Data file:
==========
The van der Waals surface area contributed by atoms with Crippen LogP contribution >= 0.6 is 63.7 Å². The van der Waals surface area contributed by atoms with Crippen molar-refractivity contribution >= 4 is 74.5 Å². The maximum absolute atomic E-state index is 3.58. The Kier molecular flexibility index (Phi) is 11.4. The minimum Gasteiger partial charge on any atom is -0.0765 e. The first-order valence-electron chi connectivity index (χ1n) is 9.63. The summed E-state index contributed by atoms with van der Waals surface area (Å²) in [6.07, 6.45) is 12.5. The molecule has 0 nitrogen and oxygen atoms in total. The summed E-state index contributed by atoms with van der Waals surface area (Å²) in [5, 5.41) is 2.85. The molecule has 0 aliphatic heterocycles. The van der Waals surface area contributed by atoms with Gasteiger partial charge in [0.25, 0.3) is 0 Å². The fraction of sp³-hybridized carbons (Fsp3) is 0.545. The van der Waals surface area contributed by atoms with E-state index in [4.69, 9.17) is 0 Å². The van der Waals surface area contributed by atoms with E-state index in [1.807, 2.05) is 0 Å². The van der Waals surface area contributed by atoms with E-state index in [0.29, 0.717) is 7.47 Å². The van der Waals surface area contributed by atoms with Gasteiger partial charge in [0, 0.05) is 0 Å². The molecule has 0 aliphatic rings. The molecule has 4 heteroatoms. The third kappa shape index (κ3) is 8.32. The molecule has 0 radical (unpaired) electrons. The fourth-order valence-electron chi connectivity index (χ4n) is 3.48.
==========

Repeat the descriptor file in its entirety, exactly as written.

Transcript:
The van der Waals surface area contributed by atoms with Crippen LogP contribution >= 0.6 is 63.7 Å². The van der Waals surface area contributed by atoms with Crippen molar-refractivity contribution >= 4 is 74.5 Å². The maximum absolute atomic E-state index is 3.58. The Kier molecular flexibility index (Phi) is 11.4. The minimum Gasteiger partial charge on any atom is -0.0765 e. The first-order valence-electron chi connectivity index (χ1n) is 9.63. The summed E-state index contributed by atoms with van der Waals surface area (Å²) in [6.07, 6.45) is 12.5. The molecule has 0 nitrogen and oxygen atoms in total. The summed E-state index contributed by atoms with van der Waals surface area (Å²) in [5, 5.41) is 2.85. The molecule has 0 aliphatic heterocycles. The van der Waals surface area contributed by atoms with Gasteiger partial charge in [0.25, 0.3) is 0 Å². The fraction of sp³-hybridized carbons (Fsp3) is 0.545. The van der Waals surface area contributed by atoms with E-state index in [4.69, 9.17) is 0 Å². The van der Waals surface area contributed by atoms with E-state index in [1.807, 2.05) is 0 Å². The van der Waals surface area contributed by atoms with E-state index in [0.29, 0.717) is 7.47 Å². The van der Waals surface area contributed by atoms with Gasteiger partial charge in [0, 0.05) is 0 Å². The molecule has 0 aliphatic rings. The molecule has 4 heteroatoms. The third kappa shape index (κ3) is 8.32. The molecule has 0 radical (unpaired) electrons. The fourth-order valence-electron chi connectivity index (χ4n) is 3.48.